1. ‘I don’t see the Arizona market oversaturating anytime soon and developers are currently having great success finding financing for self-storage units and ultimately selling these units’

    Again, we find commercial real estate being built, not because of any supply or demand, but rather because financing is available and they can flip it. This same phenomenon has rolled through multiple asset classes including multi-family (apartments and condos), senior living, student, storage, you name it.

  2. ‘The developers of both projects expected to sell many of their units to Chinese citizens looking for overseas investments’

    How many readers remember this? It was a joke then and it’s more of a joke now. And LA finds itself looking up at stalled, unfinished towers like Miami and New York City.

    1. I recall stories about skyscrapers that were under construction in the late 1920s which ended at the onset of the Great Depression, never to resume. I wonder if a similar fate awaits these New Era highrise investment projects?

  3. From Seeking Alpha:

    “Housing Bubble #1 wasn’t allowed to fully retrace the bubble, as the Federal Reserve lowered interest rates to near-zero in 2009 and bought $1+ trillion in sketchy mortgage-backed securities (MBS), essentially turning America’s mortgage market into a branch of the central bank and federal agency guarantors of mortgages (Fannie and Freddie, VA, FHA).”

    I can’t be sure, but I seem to remember people saying this on some HousingBubbleBlog somewhere.

    1. “These unprecedented measures stopped the bubble decline by instantly making millions of people who previously could not qualify for a privately originated mortgage into qualified buyers. This vast expansion of the pool of buyers (expanded by a flood of buyers from China and other hot-money locales) drove sales and prices higher for six years (2012-2018).
      .
      .
      .
      Millennials are burdened with $1 trillion in student loans and most don’t earn enough to afford a home at today’s nosebleed prices. When the Fed drops the Fed Funds Rate to zero, it doesn’t follow that mortgage rates drop to zero. They drop a bit, but not enough to transform an unaffordable house into an affordable one.

      Buying up $1 trillion in sketchy mortgages worked in 2009 because it bailed out everyone who was at risk of absorbing huge losses as a percentage of those mortgages defaulted.

      The problem now isn’t one of liquidity or iffy mortgages: it’s the generation that would like to buy homes, finds they don’t earn enough, and their incomes are not secure enough, to gamble everything on an overpriced house that chains them to a local economy they might want to leave if opportunities arise elsewhere.”

      Conclusion: prices were/are too damn high and measures such as more QE ain’t going to help keep them afloat.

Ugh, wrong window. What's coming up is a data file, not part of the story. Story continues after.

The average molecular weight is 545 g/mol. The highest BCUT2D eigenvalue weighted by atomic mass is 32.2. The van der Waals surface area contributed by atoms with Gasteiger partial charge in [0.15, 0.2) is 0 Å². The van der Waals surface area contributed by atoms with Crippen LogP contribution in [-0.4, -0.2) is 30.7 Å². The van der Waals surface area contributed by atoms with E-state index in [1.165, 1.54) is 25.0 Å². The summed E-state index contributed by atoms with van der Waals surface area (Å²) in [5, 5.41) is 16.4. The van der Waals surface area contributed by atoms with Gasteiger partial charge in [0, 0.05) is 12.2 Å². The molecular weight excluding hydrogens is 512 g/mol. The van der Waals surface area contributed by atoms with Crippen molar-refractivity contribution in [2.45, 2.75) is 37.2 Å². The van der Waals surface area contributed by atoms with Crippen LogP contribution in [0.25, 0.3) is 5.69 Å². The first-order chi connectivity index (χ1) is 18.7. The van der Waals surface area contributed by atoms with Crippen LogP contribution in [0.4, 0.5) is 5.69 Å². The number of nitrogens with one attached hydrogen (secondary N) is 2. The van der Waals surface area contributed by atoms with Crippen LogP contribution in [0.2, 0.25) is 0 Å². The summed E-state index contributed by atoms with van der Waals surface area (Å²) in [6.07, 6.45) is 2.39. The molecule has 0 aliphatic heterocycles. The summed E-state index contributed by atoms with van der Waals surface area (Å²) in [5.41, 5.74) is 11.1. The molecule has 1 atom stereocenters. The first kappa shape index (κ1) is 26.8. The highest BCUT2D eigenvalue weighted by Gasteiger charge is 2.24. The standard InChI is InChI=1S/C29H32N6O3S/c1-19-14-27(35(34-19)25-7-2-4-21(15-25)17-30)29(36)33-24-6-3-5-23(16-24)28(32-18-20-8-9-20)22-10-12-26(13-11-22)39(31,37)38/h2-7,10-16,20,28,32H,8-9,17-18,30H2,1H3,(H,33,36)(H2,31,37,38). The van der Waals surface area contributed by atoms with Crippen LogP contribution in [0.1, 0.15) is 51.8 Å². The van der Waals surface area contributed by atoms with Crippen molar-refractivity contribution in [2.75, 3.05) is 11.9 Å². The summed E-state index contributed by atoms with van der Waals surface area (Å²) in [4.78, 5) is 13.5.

4. “Metropolis developer Greenland USA ‘relied on a lot of overseas buyers’ to purchase units in the first of its three towers that was completed in 2017, said Maranda Blanton of Compass Development, which will oversee marketing of the units for sale at Oceanwide Plaza. ‘Now Greenland has had to really start focusing on the local market,’ she said, which includes Southern Californians and some Chinese and Korean nationals who already have money in the U.S.”

    How is this different than from Japanese buying up the places in the late 80’s?

  5. These guys sent a sales pair by to try and install solar on my roof. Downside they would own that part of my roof forever. These Sales tools were a slippery pair trying a scare tactic like earthquakes would take out the grid but my roof top solar would keep me safe. Or your power bill is going to double with the new CPA ( California power alliance) . Hard to get any real info out of them just weird stuff like CA power will come from Ohio. I had a good laugh they didn’t.

    “Vivint Solar, backed by Blackstone, a private-equity firm, has brought in a new chief executive, David Bywater. He has redirected sales staff to the most promising markets, such as California. “At the end of the day you have to be a rational economic actor,” says Mr Bywater. He is pursuing more modest but profitable growth. The market nodded approvingly for much of the year—until November 30th, when Vivint said that a vehicle controlled by Blackstone would sell 8m shares at a discount, sending the firm’s stock price plunging.”

  6. Not that I wish for recessions, but they do have the effect of re-arranging priorities and idealisms. Trends toward socialism and feel good measures such as mandatory solar in CA new construction and other economically foolish measures tend to get reset once the bomb drops.

    One fish in the pond get scarce the fishermen start thinking about how to fish better and worry less about the weather and flowers around them.

    As for the solar, I think claims of saving and average of $200 per month on power are debatable and protrusions through roof surfaces are in invitation to roof leaks. The customer will not continue to pay for things like this and the new house market is already retreating. These measures will only exacerbate an economic slowdown, but it will take the slowdown to reverse the measures.

    Anyone remember what happened when Congress mandated ethanol production and adaption. Corn when way up along with all things affected by corn prices. Just plain foolish. However, if it wrecks housing market and economy, I am ready to purchase a waterfront house with boat dock for cheap. So bring it on.

    1. I got rearended last year in a hit and run at Broadway and Evans a few blocks from this used house for sale.

      It’s not safe to let your kidz walk to school in this part of Denver 🙁

  7. Well this is rich. Jerome Powell calls out AOC on her plans to fund her New Green Deal pie in the sky with unlimited borrowing. So tell me, Jerome, how is that any less sound than the Fed’s unlimited money-printing? Oh, right – AOC’s plan at least redistributes the fake money to the 99%, while the sole beneficiaries of the Fed’s QE-to-Infinity will be the oligarchs and Wall Street grifters.

    https://www.cnbc.com/2019/02/26/fed-chief-says-economic-theory-of-unlimited-borrowing-supported-by-ocasio-cortez-is-just-wrong.html

    1. ‘Oh, right – AOC’s plan at least redistributes the fake money to the 99%’

      I always suspected you were really a Sandinista.

    2. how is that any less sound

      Seems a rather short arc along the moral compass. Should we be debating who should be in charge of the rape?